33

Is it better to keep the animated value (fadeAnim) as a property of the state or is it ok to make it into a class-property?

Example:

class ModalShade extends React.Component {
    fadeAnim = new Animated.Value(0)

    render() {
        return (
            <Animated.View
                cls="bg-black absolute-fill"
                style={{ opacity: this.fadeAnim }}
            />
        )
    }

    componentDidMount() {
        Animated.spring(
            this.fadeAnim, {
                toValue: 0.6,
                tension: 100,
                friction: 20
            }
        ).start();
    }
}

Clarification: I know that state is used for react's reconciliation. React-native' Animated values bypass the usual render(), so the component updates even when there's not state-change.

I don't see any point in comparing an Animated.Value in my shouldComponentUpdate, that's why I moved it out of state.

5
  • 2
    did you finally find what's the best practice for storing animated values? I reached your question because I was having the same dilema, examples in official docs use the state to store the Animated value, but it seems counterproductive.
    – santi
    Commented Feb 18, 2017 at 21:55
  • 4
    I use instance variables. Commented Feb 19, 2017 at 7:29
  • 3
    Yeah, its weird to me. Most official examples in react-native have Animated.Value stored inside state. For me, I think most of them should be ok if we store have Animated.Value in component properties.
    – Jacob Dam
    Commented Apr 16, 2017 at 3:45
  • I've come to realize that official react-native documentation, support and code-quality isn't too good. Commented Dec 9, 2017 at 9:04
  • Even though it doesn't seem necessary to store the animation in the state, countless online examples do indeed do this and use Animated.Timing to bypass any requirement to use setState and trigger re-renders. Sources are here and here. I can't find anywhere which gives a definitive answer to if there is a benefit to doing it this way (both ways work), but I think good to just follow best practices.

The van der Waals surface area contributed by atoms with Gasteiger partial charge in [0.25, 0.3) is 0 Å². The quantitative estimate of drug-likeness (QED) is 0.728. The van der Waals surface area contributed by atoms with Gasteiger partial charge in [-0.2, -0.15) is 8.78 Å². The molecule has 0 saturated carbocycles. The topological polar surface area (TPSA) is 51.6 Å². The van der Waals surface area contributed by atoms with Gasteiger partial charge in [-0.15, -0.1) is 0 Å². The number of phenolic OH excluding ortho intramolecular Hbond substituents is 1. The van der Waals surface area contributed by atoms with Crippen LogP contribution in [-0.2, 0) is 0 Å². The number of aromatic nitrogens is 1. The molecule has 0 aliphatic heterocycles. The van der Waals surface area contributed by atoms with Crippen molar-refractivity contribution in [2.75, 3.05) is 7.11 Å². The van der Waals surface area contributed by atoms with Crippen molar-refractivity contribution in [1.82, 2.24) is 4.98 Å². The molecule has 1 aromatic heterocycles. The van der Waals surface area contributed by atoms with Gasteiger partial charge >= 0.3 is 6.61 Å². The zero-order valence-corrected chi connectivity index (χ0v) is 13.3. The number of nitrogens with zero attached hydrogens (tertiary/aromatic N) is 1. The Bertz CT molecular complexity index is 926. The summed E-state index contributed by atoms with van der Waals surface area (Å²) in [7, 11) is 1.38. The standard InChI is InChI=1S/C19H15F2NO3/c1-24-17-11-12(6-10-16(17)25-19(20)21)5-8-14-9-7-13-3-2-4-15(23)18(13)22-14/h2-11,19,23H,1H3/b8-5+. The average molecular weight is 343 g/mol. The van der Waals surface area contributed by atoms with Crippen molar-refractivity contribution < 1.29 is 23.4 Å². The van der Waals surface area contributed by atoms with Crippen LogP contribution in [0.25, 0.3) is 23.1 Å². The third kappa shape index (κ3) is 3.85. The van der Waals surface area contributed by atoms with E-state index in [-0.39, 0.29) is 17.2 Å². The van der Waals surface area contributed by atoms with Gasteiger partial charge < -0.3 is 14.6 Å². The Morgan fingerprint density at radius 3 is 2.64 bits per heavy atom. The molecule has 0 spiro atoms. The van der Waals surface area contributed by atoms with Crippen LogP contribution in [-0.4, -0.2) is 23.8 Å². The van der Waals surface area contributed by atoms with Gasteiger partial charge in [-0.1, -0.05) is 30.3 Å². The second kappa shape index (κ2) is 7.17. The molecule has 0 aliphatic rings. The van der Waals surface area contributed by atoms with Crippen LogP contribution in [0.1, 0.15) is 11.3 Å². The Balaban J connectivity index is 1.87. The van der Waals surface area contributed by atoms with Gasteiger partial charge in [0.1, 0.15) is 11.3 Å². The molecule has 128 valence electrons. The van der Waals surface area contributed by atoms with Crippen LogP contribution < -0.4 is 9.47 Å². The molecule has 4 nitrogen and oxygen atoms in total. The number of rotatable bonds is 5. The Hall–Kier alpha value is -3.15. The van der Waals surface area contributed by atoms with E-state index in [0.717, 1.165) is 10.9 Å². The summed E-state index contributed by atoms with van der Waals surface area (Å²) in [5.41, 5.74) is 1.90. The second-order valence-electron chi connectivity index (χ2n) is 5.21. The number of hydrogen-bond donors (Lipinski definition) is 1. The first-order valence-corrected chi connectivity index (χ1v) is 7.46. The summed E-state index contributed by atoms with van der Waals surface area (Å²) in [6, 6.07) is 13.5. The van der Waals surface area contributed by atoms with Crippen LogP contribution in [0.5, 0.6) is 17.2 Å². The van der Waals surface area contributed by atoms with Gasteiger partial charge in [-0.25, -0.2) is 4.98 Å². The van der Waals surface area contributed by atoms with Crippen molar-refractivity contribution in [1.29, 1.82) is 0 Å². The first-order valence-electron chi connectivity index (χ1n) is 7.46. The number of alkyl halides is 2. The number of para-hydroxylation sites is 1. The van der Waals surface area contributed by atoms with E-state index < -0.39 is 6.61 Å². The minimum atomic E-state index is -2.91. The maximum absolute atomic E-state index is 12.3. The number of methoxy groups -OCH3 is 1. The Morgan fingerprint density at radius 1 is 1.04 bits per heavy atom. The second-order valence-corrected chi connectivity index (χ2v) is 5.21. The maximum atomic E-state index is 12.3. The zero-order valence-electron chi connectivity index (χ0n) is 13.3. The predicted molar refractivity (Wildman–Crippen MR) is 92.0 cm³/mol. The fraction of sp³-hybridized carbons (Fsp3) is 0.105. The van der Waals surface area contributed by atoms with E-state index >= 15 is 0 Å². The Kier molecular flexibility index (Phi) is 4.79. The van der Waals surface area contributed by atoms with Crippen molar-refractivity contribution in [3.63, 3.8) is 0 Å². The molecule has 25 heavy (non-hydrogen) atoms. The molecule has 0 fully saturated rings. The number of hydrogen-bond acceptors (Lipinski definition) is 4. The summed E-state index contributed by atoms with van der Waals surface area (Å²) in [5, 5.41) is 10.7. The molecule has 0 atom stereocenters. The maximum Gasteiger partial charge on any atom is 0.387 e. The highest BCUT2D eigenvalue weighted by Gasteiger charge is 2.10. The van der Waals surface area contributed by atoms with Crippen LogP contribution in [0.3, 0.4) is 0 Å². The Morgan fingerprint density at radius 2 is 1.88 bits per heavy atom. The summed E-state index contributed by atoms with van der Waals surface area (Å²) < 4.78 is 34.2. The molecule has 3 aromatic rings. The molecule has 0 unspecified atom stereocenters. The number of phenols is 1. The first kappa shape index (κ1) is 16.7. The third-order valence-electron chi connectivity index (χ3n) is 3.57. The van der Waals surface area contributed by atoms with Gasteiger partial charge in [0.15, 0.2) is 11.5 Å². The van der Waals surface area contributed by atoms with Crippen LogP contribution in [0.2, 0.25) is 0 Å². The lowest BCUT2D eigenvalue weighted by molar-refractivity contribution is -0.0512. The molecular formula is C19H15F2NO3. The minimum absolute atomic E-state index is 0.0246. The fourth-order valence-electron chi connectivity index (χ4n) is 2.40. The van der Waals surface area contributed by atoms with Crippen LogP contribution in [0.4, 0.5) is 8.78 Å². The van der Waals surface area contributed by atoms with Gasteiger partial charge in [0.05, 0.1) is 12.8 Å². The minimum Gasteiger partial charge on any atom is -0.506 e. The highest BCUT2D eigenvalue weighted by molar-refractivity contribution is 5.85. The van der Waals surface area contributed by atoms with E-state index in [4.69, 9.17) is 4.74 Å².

– Willster
    Commented Jun 15, 2022 at 11:44

2 Answers 2

5

It is better to follow official documentation and to use state property. There are two good reasons for that:

  1. You want to keep all things that have effect on a component render result in your state/props/context.
  2. React-Native Animated library has its own optimizationzs that allows to avoid setState calls and re-rendering on change of Animated components. This is a quote from official documentation

When the component mounts, the opacity is set to 0. Then, an easing animation is started on the fadeAnim animated value, which will update all of its dependent mappings (in this case, just the opacity) on each frame as the value animates to the final value of 1.

This is done in an optimized way that is faster than calling setState and re-rendering.

1
  • But I do deepEquals inside shouldUpdate of every component, which would traverse those objects as well. Commented Sep 7, 2017 at 18:25
4

In general, with React there's a big difference between storing something as an instance/class property (e.g. this.myVar = 'foo';) or in the state. The difference is that React uses the state object to determine when to re-render the component (that is to call render() again).

If you store a variable as a class/instance property and then you change it, React rendering logic doesn't know anything about that change and as a consequence you won't see any changes in the rendered UI.

So you should store in the state things that change the rendered output of a component. If a variable doesn't affect at all the rendered output (and you don't care to be notified when it changes basically), then you can store it as an instance/class property. Sometimes this can have better performance implications, since a setState call to update that variable would trigger an unnecessary render.

In your case example you omitted the render method, but it's very likely that you need to access the fadeAnim variable in the state to actually perform the animation. Basically, Animated.spring just interpolates some values over time, but then you need to use those interpolated values to actually animate something. In the docs example (https://facebook.github.io/react-native/docs/animated.html) you can see this.state.fadeAnim is used inside render to control (animate) the opacity style.

To recap, you need to store fadeAnim in the state specifically because a change in the value should trigger a re-render.

2
  • 10
    Thank your for your response. I did not omit the render method, it's in the example above. Also, while your answer is true in general, it doesn't hold with Animated/react-native. The animation isn't run via render() passes, but by using Animated.spring to start the animation. This mechanism bypasses React's reconciliation and virtual-dom, hence my question. Commented Nov 5, 2016 at 14:33
  • 9
    I see, thanks for your comment. Out of curiosity I checked the source code and as you said the animations are indeed handled by native code: github.com/facebook/react-native/blob/master/Libraries/Animated/… I think then that moving it out of the state as you did looks like a good idea, I'm afraid I don't have real evidence to provide though. Commented Nov 6, 2016 at 12:24

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